Kaveri jumped off a fallen tree onto Kieran’s back, startling him into yelping and spinning around in an attempt to catch her as she slithered to the ground. She scurried around and stayed behind him, with the result that he kept going in circles.

Tyrel caught Kieran’s tail in his teeth, dug all four paws into the ground, and held on, though Kieran nearly pulled him right off his feet. Kaveri halted and went up on her back feet to seize a double handful of dense silver-tipped black fur on either side of Kieran’s face, licked his nose with a quick pink tongue, and scampered off.

They played, heedless of minor injuries that always healed in moments, tireless in the life-giving light of the moons.

And paying no attention at all to the time. Before they knew it, the moons had set, and there would be no returning to two feet.

Tyrel sat next to the packs, wondering what they were going to do. Stay here for the day? He didn’t want to leave everything behind.

Kieran padded over, tilted his head to one side thoughtfully. When Kaveri joined them, he nudged her gently, then grabbed the straps of one pack in his teeth and flipped it up onto his back. He moved a few steps, making it very clear that it was negligible weight, then brought it back. With one paw, he pinned it to the ground, nudged the covering flap out of the way to expose the buckles, and looked expectantly at Kaveri.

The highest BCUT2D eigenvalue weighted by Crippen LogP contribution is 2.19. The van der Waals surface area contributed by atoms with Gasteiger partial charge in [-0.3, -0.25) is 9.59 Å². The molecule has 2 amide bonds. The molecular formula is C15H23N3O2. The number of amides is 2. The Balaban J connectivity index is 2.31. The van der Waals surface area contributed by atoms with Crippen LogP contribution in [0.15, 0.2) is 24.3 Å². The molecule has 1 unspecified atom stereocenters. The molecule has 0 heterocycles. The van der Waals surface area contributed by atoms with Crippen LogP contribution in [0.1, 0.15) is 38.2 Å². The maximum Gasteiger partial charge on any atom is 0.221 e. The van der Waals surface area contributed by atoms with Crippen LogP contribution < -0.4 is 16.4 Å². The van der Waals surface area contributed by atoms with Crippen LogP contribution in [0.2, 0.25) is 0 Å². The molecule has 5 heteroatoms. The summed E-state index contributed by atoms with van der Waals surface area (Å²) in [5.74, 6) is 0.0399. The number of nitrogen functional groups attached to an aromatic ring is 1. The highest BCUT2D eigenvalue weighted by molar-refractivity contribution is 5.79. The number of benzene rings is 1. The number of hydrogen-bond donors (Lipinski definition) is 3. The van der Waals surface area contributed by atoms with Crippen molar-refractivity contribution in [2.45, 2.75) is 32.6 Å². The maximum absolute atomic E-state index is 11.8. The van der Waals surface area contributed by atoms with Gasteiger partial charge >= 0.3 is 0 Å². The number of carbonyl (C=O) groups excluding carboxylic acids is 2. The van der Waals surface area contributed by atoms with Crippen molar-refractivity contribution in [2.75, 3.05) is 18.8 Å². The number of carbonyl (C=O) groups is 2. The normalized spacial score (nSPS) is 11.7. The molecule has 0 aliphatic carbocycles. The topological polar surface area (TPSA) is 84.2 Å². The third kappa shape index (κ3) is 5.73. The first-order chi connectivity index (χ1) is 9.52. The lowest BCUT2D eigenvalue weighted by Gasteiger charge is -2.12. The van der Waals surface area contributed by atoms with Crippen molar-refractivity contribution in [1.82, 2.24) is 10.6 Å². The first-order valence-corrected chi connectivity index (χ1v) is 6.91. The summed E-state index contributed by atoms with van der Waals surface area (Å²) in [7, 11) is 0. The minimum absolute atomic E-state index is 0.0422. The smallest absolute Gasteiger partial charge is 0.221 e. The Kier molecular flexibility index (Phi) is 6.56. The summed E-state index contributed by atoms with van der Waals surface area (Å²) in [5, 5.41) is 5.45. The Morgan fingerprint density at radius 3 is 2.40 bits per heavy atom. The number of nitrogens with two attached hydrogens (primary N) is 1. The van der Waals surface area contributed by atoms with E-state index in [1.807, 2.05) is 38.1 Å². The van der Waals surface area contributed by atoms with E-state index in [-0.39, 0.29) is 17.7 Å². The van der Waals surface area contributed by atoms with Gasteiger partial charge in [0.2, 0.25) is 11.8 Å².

Small clever raccoon paws unfastened the buckles of that pack.

With a bit of trial and effort, they got most of it put together in a single pack—they had to leave the rest of the food behind in order to do it, though. Kieran slung it into place on his back, shook himself to settle it securely, and looked at them.

A fox, Tyrel discovered, could dart through forest cover far more easily than he ever expected. His vision wasn’t as good, but his ears and nose more than made up for that—as long as he didn’t spend too much time analyzing the source of the incoming information. Any attempt to do so fractured it into an incomprehensible jumble of smells and sounds.

It was, he decided… fun. He couldn’t remember the last time he’d done anything that was purely untainted fun.

Sometime after dark, Kieran stopped, let the pack fall, and changed.

“We’ve made very good time. If we continue through the night, we will reach the river before sunrise, and once we cross that, I think you can trust that your past will no longer follow you. Shall we go on?”

Kaveri stood up on her hind legs, chittered, and nodded emphatically.

Tyrel echoed the nod. This business of constantly travelling with no goal beyond getting away, while it had enjoyable aspects, needed to end. He wanted, needed, some kind of foundation to his life again.

“All right,” Kieran said, and they got back on the move again.